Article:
BANDAR SERI BEGAWAN – Timor Leste’s foreign minister said Brunei has “given assurance” it will support the country’s bid to join ASEAN, which the tiny nation hopes will happen sooner rather than later.
“I am very pleased to have Brunei by our side, they are very supportive and yesterday I got the assurance directly from His Majesty the Sultan,” Dionisio Babo Soares told The Scoop in an interview Thursday.
“So I think that it’s now time for Timor Leste to join ASEAN, so that is the message to the rest of the ASEAN countries.”
Soares is on a diplomatic swing to all 10 ASEAN member states, hoping to shore up support for the former Portuguese colony’s bid to join the regional bloc.
The quest for ASEAN membership has been the keystone of Timor Leste’s foreign policy since independence from Indonesian occupation in 2002. Its accession would mean access to the ASEAN free trade zone and free trade areas with China, South Korea, Japan, India and Australia.
But despite lodging a formal application back in 2011 — eight years have elapsed along with numerous feasibility studies — Timor Leste’s membership is still undecided.
Opponents to its accession often cite the huge development gap as the main justification to delay entry, as well as financial and human resource constraints.
“This time around we want to seek consultation and clarification, and we want to make sure whether there is willingness to receive Timor Leste as part of the family or not,” Soares said.
“I think from around eight countries I have traveled to around ASEAN, all have given very positive responses,” the minister said, adding that he will soon continue his tour to the Philippines and Singapore.
Since Thailand took over the chairmanship of ASEAN in 2019, Soares noted that a “fact-finding mission” has been formed to visit Timor Leste this September to determine its readiness to join the 10-member grouping.
When asked if he was optimistic that the outcome of the visit would lead to eventual ASEAN membership, Soares said: “The assessment will lead to an eventual pronouncement, I wouldn’t say decision.”
ASEAN members are expected to contribute equally to the association’s expenses, which was US$2 million per member in the 2016 budget. This, in addition to the demands on the diplomatic staff (ASEAN has over 1,000 meetings to attend annually), puts Timor Leste — a country of 1.3 million people still recovering from decades of conflict with Indonesia — in a disadvantaged position.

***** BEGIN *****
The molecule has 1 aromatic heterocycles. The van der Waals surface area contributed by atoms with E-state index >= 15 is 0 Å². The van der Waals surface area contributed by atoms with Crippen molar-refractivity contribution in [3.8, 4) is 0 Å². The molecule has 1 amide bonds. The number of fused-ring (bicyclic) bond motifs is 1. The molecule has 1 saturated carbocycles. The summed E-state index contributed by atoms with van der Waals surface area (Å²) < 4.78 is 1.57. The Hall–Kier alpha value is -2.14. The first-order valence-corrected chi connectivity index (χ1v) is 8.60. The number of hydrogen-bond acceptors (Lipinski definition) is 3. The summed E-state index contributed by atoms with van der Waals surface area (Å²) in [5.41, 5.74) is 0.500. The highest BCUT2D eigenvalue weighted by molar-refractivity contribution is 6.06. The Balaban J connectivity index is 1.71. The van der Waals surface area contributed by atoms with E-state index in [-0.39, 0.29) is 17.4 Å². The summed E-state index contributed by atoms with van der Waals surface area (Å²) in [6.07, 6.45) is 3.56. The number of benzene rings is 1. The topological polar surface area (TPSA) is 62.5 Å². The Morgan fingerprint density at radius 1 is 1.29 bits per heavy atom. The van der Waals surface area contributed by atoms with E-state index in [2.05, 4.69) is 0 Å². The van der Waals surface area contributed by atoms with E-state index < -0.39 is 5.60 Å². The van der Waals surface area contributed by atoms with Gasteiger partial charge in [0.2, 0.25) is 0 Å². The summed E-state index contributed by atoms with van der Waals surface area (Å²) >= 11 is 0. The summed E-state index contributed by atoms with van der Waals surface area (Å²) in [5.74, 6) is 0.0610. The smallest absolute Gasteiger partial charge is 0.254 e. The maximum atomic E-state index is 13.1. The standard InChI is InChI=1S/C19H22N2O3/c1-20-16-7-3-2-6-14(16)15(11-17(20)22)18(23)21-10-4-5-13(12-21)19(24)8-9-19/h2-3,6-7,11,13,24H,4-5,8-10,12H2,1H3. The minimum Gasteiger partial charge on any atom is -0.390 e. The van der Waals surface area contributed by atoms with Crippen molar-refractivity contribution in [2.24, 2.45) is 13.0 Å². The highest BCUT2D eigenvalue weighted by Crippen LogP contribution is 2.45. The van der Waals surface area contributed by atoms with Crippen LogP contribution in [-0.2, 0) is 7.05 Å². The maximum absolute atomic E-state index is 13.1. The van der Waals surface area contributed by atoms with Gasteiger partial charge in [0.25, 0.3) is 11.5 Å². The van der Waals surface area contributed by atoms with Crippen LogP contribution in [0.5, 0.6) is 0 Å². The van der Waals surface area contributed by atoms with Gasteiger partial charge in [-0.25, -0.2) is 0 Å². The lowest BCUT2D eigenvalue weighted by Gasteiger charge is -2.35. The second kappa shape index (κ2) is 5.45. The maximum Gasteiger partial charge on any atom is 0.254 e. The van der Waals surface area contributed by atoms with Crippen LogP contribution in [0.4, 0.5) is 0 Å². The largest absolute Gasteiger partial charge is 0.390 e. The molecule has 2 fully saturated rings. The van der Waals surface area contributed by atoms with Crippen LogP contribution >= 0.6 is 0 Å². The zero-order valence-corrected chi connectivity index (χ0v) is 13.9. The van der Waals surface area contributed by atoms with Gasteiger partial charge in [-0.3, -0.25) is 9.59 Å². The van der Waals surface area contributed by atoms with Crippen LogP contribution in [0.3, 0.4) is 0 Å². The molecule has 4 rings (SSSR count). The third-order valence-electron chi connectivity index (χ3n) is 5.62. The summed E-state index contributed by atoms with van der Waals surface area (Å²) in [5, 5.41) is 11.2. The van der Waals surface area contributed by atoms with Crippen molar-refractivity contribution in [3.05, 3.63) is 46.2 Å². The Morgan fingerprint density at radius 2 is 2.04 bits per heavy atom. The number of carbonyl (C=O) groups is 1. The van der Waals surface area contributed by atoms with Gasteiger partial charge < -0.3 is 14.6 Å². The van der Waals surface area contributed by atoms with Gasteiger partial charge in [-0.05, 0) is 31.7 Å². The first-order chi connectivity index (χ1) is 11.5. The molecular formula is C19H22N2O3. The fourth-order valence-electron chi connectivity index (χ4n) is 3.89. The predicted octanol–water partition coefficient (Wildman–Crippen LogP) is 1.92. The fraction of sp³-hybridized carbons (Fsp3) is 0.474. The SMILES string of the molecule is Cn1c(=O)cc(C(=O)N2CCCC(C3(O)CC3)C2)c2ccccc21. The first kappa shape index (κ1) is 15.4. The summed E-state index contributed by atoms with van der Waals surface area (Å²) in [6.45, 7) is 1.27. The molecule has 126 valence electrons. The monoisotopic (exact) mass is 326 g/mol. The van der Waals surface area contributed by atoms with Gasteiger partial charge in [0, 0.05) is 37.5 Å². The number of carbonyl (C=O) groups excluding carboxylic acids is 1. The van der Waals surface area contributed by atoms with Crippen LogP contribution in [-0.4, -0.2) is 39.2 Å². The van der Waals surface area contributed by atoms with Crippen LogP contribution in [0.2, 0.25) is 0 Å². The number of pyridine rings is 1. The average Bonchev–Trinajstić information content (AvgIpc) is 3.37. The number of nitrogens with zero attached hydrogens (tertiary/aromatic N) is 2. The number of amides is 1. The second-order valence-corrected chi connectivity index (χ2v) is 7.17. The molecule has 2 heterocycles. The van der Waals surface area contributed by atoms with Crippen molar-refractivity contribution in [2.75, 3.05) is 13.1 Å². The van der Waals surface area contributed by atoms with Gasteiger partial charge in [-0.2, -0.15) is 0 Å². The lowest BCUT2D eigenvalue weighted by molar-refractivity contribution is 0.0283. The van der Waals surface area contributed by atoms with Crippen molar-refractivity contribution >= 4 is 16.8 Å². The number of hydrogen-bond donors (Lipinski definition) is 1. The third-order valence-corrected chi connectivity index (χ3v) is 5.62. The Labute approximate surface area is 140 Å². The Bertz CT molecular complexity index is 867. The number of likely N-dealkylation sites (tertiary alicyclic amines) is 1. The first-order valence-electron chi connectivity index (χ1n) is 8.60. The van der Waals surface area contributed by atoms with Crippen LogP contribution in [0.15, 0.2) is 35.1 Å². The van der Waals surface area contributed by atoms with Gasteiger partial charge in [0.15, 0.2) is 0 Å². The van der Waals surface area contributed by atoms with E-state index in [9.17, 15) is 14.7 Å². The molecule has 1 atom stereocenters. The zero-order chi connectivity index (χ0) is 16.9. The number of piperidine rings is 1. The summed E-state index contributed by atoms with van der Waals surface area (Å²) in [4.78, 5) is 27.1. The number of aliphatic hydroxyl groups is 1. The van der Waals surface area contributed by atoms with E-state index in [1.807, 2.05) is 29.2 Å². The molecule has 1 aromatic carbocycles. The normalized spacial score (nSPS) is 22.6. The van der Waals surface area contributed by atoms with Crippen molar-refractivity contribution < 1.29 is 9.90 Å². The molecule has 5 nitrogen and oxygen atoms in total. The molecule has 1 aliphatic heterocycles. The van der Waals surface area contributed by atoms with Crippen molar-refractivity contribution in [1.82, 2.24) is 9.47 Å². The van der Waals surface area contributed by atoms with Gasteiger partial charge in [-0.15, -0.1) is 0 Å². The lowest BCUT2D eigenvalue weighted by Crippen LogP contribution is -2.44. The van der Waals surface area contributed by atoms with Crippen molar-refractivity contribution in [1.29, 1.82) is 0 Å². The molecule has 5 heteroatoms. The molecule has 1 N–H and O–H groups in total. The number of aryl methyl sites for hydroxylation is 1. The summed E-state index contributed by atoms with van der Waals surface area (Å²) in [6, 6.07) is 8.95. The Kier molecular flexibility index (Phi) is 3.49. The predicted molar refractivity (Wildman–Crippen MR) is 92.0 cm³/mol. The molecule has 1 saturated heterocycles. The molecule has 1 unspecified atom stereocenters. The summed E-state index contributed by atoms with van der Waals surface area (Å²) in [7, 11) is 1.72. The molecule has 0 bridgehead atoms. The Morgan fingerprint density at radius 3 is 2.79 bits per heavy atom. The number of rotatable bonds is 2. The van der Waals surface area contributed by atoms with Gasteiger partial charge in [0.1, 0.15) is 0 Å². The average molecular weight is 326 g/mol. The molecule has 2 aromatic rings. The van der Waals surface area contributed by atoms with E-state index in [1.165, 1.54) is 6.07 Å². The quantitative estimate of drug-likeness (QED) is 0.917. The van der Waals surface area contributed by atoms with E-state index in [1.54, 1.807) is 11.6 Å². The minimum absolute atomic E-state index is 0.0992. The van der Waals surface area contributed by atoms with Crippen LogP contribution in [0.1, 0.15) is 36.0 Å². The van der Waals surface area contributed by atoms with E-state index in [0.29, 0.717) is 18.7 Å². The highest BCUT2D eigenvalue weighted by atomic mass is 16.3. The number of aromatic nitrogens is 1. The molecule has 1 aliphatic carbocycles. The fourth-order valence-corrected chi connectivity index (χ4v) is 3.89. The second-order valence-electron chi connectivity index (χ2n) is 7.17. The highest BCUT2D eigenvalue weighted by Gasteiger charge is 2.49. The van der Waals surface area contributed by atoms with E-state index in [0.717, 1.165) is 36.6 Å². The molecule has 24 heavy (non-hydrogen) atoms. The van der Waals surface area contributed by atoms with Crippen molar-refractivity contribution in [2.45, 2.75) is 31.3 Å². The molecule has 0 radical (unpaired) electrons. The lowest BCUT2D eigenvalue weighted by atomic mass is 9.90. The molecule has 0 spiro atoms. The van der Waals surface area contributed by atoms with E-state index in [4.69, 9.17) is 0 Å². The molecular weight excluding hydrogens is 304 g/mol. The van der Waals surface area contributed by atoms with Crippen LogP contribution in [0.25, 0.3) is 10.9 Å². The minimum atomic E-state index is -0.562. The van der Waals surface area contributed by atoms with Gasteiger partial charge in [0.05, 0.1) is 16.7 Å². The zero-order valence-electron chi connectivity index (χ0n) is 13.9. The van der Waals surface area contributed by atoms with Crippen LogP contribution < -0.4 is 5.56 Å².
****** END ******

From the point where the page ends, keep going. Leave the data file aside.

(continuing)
The minister said Timor Leste has fulfilled the minimum requirements for entry, including opening embassies in all ASEAN capitals.
“We have participated in all the meetings in which Timor Leste is invited to within the ASEAN framework, and by having embassies I think we will be more active in those specific meetings. I understand that ASEAN must have consensus, there are some reservations but we will make sure to fulfill it.”
Soares claimed the country is making progress in the economic arena, with its GDP per capita (US$2,300) surpassing ASEAN members such as Laos, Cambodia and Myanmar.
Although rich in natural resources — with a US$15 billion sovereign wealth fund from oil and gas — Timor Leste still has bare infrastructure and is seeking foreign investment to build roads and airports to increase accessibility to the country.
“At the economic level we still have to work hard, but we have some prospects of foreign direct investment,” Soares said. “Hopefully there will be more people from Brunei, businessmen to come and invest, and we will have an investment law in place, that provides all the incentives and requirements needed.”
ASEAN membership would also provide the country access to funds for national development through programmes like the Initiative for ASEAN Integration, launched in 2000 to narrow the development gap between member states, which has greatly benefited newer members Cambodia, Laos, Myanmar and Vietnam.